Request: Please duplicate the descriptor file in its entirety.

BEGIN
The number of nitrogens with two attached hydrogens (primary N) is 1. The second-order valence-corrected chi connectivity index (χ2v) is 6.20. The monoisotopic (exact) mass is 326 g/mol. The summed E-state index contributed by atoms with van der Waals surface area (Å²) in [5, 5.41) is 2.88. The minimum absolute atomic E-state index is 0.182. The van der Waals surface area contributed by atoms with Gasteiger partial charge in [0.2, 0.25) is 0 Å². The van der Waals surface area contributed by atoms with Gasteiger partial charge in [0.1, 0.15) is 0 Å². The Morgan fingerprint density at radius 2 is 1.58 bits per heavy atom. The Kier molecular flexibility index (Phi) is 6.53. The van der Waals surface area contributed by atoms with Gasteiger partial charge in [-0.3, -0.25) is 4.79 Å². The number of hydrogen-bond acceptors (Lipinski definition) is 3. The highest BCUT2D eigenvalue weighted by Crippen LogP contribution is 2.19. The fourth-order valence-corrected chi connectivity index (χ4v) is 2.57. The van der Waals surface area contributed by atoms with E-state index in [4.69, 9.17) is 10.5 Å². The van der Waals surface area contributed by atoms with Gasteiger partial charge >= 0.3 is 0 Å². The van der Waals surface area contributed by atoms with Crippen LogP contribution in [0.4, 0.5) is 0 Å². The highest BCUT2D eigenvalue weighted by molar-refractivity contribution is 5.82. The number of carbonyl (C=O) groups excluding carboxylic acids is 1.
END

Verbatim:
The number of nitrogens with two attached hydrogens (primary N) is 1. The second-order valence-corrected chi connectivity index (χ2v) is 6.20. The monoisotopic (exact) mass is 326 g/mol. The summed E-state index contributed by atoms with van der Waals surface area (Å²) in [5, 5.41) is 2.88. The minimum absolute atomic E-state index is 0.182. The van der Waals surface area contributed by atoms with Gasteiger partial charge in [0.2, 0.25) is 0 Å². The van der Waals surface area contributed by atoms with Gasteiger partial charge in [0.1, 0.15) is 0 Å². The Morgan fingerprint density at radius 2 is 1.58 bits per heavy atom. The Kier molecular flexibility index (Phi) is 6.53. The van der Waals surface area contributed by atoms with Gasteiger partial charge in [-0.3, -0.25) is 4.79 Å². The number of hydrogen-bond acceptors (Lipinski definition) is 3. The highest BCUT2D eigenvalue weighted by Crippen LogP contribution is 2.19. The fourth-order valence-corrected chi connectivity index (χ4v) is 2.57. The van der Waals surface area contributed by atoms with E-state index in [4.69, 9.17) is 10.5 Å². The van der Waals surface area contributed by atoms with Gasteiger partial charge >= 0.3 is 0 Å². The van der Waals surface area contributed by atoms with Crippen LogP contribution in [0.4, 0.5) is 0 Å². The highest BCUT2D eigenvalue weighted by molar-refractivity contribution is 5.82. The number of carbonyl (C=O) groups excluding carboxylic acids is 1.